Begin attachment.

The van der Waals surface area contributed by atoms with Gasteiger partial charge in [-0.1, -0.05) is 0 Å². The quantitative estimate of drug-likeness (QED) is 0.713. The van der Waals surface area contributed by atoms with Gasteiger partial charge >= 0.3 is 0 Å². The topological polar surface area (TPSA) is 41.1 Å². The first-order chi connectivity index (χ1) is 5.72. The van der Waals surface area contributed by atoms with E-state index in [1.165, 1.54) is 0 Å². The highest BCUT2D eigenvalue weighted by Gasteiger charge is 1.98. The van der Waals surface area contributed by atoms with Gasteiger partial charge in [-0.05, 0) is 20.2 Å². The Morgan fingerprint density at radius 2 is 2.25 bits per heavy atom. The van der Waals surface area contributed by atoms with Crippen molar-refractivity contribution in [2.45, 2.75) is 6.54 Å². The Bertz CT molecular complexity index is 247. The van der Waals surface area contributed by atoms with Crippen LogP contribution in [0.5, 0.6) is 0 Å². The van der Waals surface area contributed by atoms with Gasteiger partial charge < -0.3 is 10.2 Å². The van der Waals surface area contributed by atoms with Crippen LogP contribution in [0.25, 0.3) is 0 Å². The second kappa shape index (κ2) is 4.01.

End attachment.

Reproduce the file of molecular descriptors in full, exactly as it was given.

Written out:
The van der Waals surface area contributed by atoms with Gasteiger partial charge in [-0.1, -0.05) is 0 Å². The quantitative estimate of drug-likeness (QED) is 0.713. The van der Waals surface area contributed by atoms with Gasteiger partial charge >= 0.3 is 0 Å². The topological polar surface area (TPSA) is 41.1 Å². The first-order chi connectivity index (χ1) is 5.72. The van der Waals surface area contributed by atoms with E-state index in [1.165, 1.54) is 0 Å². The highest BCUT2D eigenvalue weighted by Gasteiger charge is 1.98. The van der Waals surface area contributed by atoms with Gasteiger partial charge in [-0.05, 0) is 20.2 Å². The Morgan fingerprint density at radius 2 is 2.25 bits per heavy atom. The van der Waals surface area contributed by atoms with Crippen molar-refractivity contribution in [2.45, 2.75) is 6.54 Å². The Bertz CT molecular complexity index is 247. The van der Waals surface area contributed by atoms with Crippen LogP contribution in [0.5, 0.6) is 0 Å². The van der Waals surface area contributed by atoms with Gasteiger partial charge < -0.3 is 10.2 Å². The van der Waals surface area contributed by atoms with Crippen LogP contribution in [0.25, 0.3) is 0 Å². The second kappa shape index (κ2) is 4.01.